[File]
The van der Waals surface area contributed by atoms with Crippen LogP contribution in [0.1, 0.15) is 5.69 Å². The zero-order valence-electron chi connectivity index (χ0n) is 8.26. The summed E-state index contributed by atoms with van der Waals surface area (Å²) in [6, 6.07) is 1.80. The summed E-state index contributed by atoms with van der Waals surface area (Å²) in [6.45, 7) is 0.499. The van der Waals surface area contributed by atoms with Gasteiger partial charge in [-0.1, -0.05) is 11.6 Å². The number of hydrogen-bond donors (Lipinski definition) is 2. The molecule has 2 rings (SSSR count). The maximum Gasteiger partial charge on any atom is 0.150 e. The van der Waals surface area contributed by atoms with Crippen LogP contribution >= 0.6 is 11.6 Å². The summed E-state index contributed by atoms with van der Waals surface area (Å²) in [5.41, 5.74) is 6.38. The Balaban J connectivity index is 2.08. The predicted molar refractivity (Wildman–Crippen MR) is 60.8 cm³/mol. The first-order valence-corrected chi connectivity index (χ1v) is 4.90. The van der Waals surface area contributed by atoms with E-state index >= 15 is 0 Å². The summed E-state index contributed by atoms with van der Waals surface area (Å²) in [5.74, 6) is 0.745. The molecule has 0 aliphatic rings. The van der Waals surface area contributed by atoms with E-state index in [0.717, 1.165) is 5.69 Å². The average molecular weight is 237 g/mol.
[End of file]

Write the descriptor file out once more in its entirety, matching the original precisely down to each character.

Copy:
The van der Waals surface area contributed by atoms with Crippen LogP contribution in [0.1, 0.15) is 5.69 Å². The zero-order valence-electron chi connectivity index (χ0n) is 8.26. The summed E-state index contributed by atoms with van der Waals surface area (Å²) in [6, 6.07) is 1.80. The summed E-state index contributed by atoms with van der Waals surface area (Å²) in [6.45, 7) is 0.499. The van der Waals surface area contributed by atoms with Gasteiger partial charge in [-0.1, -0.05) is 11.6 Å². The number of hydrogen-bond donors (Lipinski definition) is 2. The molecule has 2 rings (SSSR count). The maximum Gasteiger partial charge on any atom is 0.150 e. The van der Waals surface area contributed by atoms with Crippen LogP contribution >= 0.6 is 11.6 Å². The summed E-state index contributed by atoms with van der Waals surface area (Å²) in [5.41, 5.74) is 6.38. The Balaban J connectivity index is 2.08. The predicted molar refractivity (Wildman–Crippen MR) is 60.8 cm³/mol. The first-order valence-corrected chi connectivity index (χ1v) is 4.90. The van der Waals surface area contributed by atoms with E-state index >= 15 is 0 Å². The summed E-state index contributed by atoms with van der Waals surface area (Å²) in [5.74, 6) is 0.745. The molecule has 0 aliphatic rings. The van der Waals surface area contributed by atoms with E-state index in [0.717, 1.165) is 5.69 Å². The average molecular weight is 237 g/mol.